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   Respectfully Quoted: A Dictionary of Quotations.  1989.
 
 
NUMBER:362
AUTHOR:Alexis de Tocqueville (1805–59)
QUOTATION:In the proudest nations of the Old World works were published which faithfully portrayed the vices and absurdities of contemporaries; La Bruyère lived in Louis XIV’s palace while he wrote his chapter on the great, and Molière criticized the court in plays acted before the courtiers. But the power which dominates in the United States does not understand being mocked like that. The least reproach offends it, and the slightest sting of truth turns it fierce; and one must praise everything, from the turn of its phrases to its most robust virtues. No writer, no matter how famous, can escape from this obligation to sprinkle incense over his fellow citizens. Hence the majority lives in a state of perpetual self-adoration; only strangers or experience may be able to bring certain truths to the Americans’ attention.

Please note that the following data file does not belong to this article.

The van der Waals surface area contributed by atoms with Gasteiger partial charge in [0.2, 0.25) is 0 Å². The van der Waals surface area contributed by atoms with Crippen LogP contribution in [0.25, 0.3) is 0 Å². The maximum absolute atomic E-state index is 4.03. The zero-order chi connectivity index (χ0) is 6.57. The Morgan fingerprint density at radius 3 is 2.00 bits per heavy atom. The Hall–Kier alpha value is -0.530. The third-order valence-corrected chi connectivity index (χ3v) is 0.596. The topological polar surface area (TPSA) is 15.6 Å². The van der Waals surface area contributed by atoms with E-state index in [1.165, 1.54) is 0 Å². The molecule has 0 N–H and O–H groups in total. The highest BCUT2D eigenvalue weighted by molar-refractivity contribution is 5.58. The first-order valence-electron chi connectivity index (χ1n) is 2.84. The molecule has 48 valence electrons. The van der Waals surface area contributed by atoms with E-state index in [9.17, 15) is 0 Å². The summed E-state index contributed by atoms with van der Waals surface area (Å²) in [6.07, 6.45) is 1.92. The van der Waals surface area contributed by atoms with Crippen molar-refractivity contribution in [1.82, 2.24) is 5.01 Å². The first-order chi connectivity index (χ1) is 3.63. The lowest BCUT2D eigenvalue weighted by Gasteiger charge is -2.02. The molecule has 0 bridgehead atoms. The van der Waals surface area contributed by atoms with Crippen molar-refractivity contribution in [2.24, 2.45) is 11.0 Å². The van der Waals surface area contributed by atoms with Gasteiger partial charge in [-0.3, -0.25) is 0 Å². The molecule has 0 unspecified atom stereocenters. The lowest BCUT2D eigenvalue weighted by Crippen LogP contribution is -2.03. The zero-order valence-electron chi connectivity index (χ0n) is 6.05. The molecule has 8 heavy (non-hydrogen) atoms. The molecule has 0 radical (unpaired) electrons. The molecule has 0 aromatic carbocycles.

ATTRIBUTION:ALEXIS DE TOCQUEVILLE, Democracy in America, ed. J. P. Mayer, trans. George Lawrence, vol. 1, part 2, chapter 7, p. 256 (1969). Originally published in 1835–1840.
SUBJECTS:Critics
 
 
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